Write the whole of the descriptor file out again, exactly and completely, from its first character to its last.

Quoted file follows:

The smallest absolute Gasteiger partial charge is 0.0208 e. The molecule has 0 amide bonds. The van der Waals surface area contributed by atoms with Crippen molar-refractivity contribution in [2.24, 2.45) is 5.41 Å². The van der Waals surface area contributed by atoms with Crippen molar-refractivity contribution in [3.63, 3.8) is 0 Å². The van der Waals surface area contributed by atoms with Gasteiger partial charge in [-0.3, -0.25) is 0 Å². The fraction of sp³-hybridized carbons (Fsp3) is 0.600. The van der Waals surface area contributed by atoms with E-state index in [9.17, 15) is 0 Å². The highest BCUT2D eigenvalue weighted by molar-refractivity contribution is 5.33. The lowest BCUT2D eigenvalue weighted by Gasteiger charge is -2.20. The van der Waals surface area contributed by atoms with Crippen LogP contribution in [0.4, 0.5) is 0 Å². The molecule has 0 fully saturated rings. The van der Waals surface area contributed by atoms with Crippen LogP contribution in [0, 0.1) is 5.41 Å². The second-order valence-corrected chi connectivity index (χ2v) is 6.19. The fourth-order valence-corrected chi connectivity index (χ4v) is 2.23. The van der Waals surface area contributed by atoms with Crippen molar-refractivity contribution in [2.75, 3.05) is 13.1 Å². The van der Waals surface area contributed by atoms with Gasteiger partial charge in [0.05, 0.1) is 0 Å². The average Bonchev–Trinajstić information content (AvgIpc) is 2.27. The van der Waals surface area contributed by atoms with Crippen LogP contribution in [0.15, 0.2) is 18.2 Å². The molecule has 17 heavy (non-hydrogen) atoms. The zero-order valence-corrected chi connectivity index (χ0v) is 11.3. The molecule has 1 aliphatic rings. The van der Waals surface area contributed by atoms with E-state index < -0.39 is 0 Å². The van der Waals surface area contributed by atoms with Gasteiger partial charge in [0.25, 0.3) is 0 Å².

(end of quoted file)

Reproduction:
The smallest absolute Gasteiger partial charge is 0.0208 e. The molecule has 0 amide bonds. The van der Waals surface area contributed by atoms with Crippen molar-refractivity contribution in [2.24, 2.45) is 5.41 Å². The van der Waals surface area contributed by atoms with Crippen molar-refractivity contribution in [3.63, 3.8) is 0 Å². The van der Waals surface area contributed by atoms with Gasteiger partial charge in [-0.3, -0.25) is 0 Å². The fraction of sp³-hybridized carbons (Fsp3) is 0.600. The van der Waals surface area contributed by atoms with E-state index in [9.17, 15) is 0 Å². The highest BCUT2D eigenvalue weighted by molar-refractivity contribution is 5.33. The lowest BCUT2D eigenvalue weighted by Gasteiger charge is -2.20. The van der Waals surface area contributed by atoms with Crippen LogP contribution in [0.4, 0.5) is 0 Å². The molecule has 0 fully saturated rings. The van der Waals surface area contributed by atoms with Crippen LogP contribution in [0, 0.1) is 5.41 Å². The second-order valence-corrected chi connectivity index (χ2v) is 6.19. The fourth-order valence-corrected chi connectivity index (χ4v) is 2.23. The van der Waals surface area contributed by atoms with Crippen molar-refractivity contribution in [2.75, 3.05) is 13.1 Å². The van der Waals surface area contributed by atoms with Gasteiger partial charge in [0.05, 0.1) is 0 Å². The average Bonchev–Trinajstić information content (AvgIpc) is 2.27. The van der Waals surface area contributed by atoms with Crippen LogP contribution in [0.15, 0.2) is 18.2 Å². The molecule has 17 heavy (non-hydrogen) atoms. The zero-order valence-corrected chi connectivity index (χ0v) is 11.3. The molecule has 1 aliphatic rings. The van der Waals surface area contributed by atoms with E-state index < -0.39 is 0 Å². The van der Waals surface area contributed by atoms with Gasteiger partial charge in [0.25, 0.3) is 0 Å².